Economics Minister Robert Habeck takes private lessons in climate protection

Economics Minister Robert Habeck takes private lessons in climate protection

Dhe weather sometimes plays a trick on the energy revolution, the use of solar and wind power. But not the responsible Federal Economics and Climate Protection Minister. Robert Habeck defied the weather on his energy journey through Norway on Friday. For two and a half hours, his car parade fought its way through thick snow and fog from Oslo to Brevik in the south of the country, where the green politician took a look at the latest climate protection technologies.

After Russia’s failure, Norway has grown to become Germany’s most important energy supplier and should remain so in the post-fossil era, then with wind power and climate-friendly hydrogen. In addition, the kingdom is willing to absorb carbon dioxide from Germany. This occurs in industry or in the production of “blue” hydrogen from natural gas. With the help of the so-called CCS technology, the CO2 separated, liquefied, transported in pipelines or by ship and then stored underground, at best far out at sea, where natural gas and oil were also stored for thousands of years.

With protective vest, helmet and thick winter jacket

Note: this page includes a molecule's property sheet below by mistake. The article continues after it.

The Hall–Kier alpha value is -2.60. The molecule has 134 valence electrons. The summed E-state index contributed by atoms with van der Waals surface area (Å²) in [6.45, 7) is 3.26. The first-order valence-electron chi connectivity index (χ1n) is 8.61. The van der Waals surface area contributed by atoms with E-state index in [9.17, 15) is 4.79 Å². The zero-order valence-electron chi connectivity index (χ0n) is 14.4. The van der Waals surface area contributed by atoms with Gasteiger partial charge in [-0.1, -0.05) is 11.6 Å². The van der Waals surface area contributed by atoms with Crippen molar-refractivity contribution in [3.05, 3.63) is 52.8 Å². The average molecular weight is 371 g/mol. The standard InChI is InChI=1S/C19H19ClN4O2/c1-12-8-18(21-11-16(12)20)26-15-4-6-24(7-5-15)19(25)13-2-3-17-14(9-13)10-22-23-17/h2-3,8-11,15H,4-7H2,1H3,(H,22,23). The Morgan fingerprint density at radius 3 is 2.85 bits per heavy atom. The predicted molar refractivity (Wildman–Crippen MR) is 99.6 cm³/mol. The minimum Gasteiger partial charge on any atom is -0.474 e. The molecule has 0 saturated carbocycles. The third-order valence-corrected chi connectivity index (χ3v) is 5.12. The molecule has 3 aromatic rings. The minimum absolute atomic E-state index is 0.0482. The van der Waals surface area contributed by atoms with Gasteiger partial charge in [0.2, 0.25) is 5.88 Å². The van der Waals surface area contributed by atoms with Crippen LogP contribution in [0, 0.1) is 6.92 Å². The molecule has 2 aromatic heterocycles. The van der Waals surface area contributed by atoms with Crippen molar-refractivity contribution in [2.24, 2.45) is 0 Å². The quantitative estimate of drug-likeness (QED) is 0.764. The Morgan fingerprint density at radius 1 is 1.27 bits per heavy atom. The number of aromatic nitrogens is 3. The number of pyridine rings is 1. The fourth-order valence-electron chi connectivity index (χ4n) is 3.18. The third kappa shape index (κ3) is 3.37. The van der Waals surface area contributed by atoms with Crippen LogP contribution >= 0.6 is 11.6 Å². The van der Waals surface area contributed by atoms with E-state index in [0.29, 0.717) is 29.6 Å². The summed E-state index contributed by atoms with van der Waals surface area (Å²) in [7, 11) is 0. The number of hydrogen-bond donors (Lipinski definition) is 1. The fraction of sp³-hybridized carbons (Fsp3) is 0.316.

In Brevik, Habeck learned what modern CCS and hydrogen technologies look like. The world’s first industrial plant for capturing CO is located there2 in cement production. Not far away in the Heröya industrial park, the Nel company is building electrolysers for the production of hydrogen, which is almost non-existent in its natural form on earth, using a highly automated process.

The Norwegians have a long history of producing hydrogen. As early as 1929 they had a production facility with an output of 167 megawatts, which is still a record today; the largest plant of our time in Spain creates less than 30 MW. The neighboring Norcem cement plant has actually been in Brevik for more than 100 years – and thanks to the CCS ambitions it is now one of the most modern of its kind.

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